On Goodness and Pain

CC BY-NC-ND, Robbie Veldwijk, Flickr

CC BY-NC-ND, Robbie Veldwijk, Flickr

Today marks the first of three days unfolding Augustine’s Chapter 20 of “Concerning the Nature of Good” in his Against the Manichaeans. It is but a single, large paragraph; but as classic literature tends to be, it is replete with thought. So I will explore it in parts and here is the first:

But pain which some suppose to be in a special manner an evil, whether it be in mind or in body, cannot exist except in good natures. For the very fact of resistance in any being leading to pain, involves a refusal not to be what it was, because it was something good.

Recently, I wrote a post entitled “Counting the Cost” about the possibility of dying for faith in Christ. My life having never been in jeopardy for the gospel, I explained that only the day could reveal whether I would stand for Christ or save myself: “Making bold promises from the quiet of my home and a decision about God while staring down an assault rifle is a world of difference psychologically.”

I use that to highlight the idea running through the quote above, especially the second line. (Take a second and reread it.) Every living thing fights to live because living, reproducing, and thriving is what it is designed to do. We say ‘death is a natural part of life’, but really by design it’s not.

CC BY-NC, William Burkhardt, Flickr

CC BY-NC, William Burkhardt, Flickr

Again, we defend ourselves and defend the defenseless according to the same rationale. We possess an internal, God-given instinct for our own physical-mental-social well-being and understand that to be every person’s right. And we’ve long contended for wholesome, traditional values the same way. (So don’t trust the relativists—or go punch one in the face and then tell him it was the right thing for you to do. See just how relativist he is.)

Therefore, it would be awfully tough, in a situation where my life is on the line, to override what is the natural and instinctive thing to do, which is to save myself. Foundational to that notion is the inherent worth and goodness of what is being threatened. Thus, pain has resulted for “a refusal not to be what it was, because it was something good.”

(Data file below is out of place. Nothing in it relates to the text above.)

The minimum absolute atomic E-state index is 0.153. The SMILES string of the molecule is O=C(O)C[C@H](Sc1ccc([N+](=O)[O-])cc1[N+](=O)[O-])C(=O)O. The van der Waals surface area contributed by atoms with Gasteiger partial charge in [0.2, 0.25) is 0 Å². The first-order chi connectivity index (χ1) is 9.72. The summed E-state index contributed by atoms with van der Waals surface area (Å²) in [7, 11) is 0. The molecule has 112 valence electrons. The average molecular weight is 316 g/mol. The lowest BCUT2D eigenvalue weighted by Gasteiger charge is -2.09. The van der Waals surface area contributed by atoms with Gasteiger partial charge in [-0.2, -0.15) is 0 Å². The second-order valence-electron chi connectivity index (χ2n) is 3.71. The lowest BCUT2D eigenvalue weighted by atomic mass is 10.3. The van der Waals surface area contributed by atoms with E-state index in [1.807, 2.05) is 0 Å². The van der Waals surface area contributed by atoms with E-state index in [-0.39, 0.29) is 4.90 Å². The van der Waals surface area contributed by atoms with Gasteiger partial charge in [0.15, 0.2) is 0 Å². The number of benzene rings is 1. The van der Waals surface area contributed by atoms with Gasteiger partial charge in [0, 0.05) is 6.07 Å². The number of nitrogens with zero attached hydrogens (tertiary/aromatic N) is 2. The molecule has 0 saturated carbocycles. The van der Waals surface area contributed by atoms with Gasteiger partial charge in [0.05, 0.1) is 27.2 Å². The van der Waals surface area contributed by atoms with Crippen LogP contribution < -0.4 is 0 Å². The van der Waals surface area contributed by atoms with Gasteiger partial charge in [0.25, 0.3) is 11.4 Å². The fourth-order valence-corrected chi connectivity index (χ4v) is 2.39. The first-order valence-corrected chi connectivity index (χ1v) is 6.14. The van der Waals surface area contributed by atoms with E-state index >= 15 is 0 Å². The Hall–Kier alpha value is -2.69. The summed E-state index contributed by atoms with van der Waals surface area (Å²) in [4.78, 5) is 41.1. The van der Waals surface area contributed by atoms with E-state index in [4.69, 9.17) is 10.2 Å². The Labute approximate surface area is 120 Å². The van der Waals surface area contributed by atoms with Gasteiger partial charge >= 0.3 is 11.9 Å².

Reassessing the Value of Pain

I encourage you to read “Concerning the Nature of Good” and to learn more about Manichaeism. If you’ve read Confessions, then you are familiar with the religion and know that Augustine was once a Manichaean. In this work he strongly refutes its doctrine.

A main premise Augustine uses is this: Everything proceeds from God who is essentially good and he only creates what is good. Ergo, all nature, he says, is “naturally good” because it is God’s handiwork.

Augustine asserts, “But pain…cannot exist except in good natures.” It’s a striking thought. If you didn’t get it, pain only intrudes where conditions have been prime. This will be developed more in the next post; however, the concept forces us to reevaluate how we view pain.

As he notes, some people see pain as evil. Yet doctors would certainly disagree, and doesn’t God permit pain in our lives? So if pain isn’t necessarily an evil, we are forced to consider its facility in other ways: perhaps as a tool to fashion; as an indicator of desire, strength, or resolve; or as consequence in a cause/effect scenario.

More in the series: The God of All Purpose and The Usefulness of Pain

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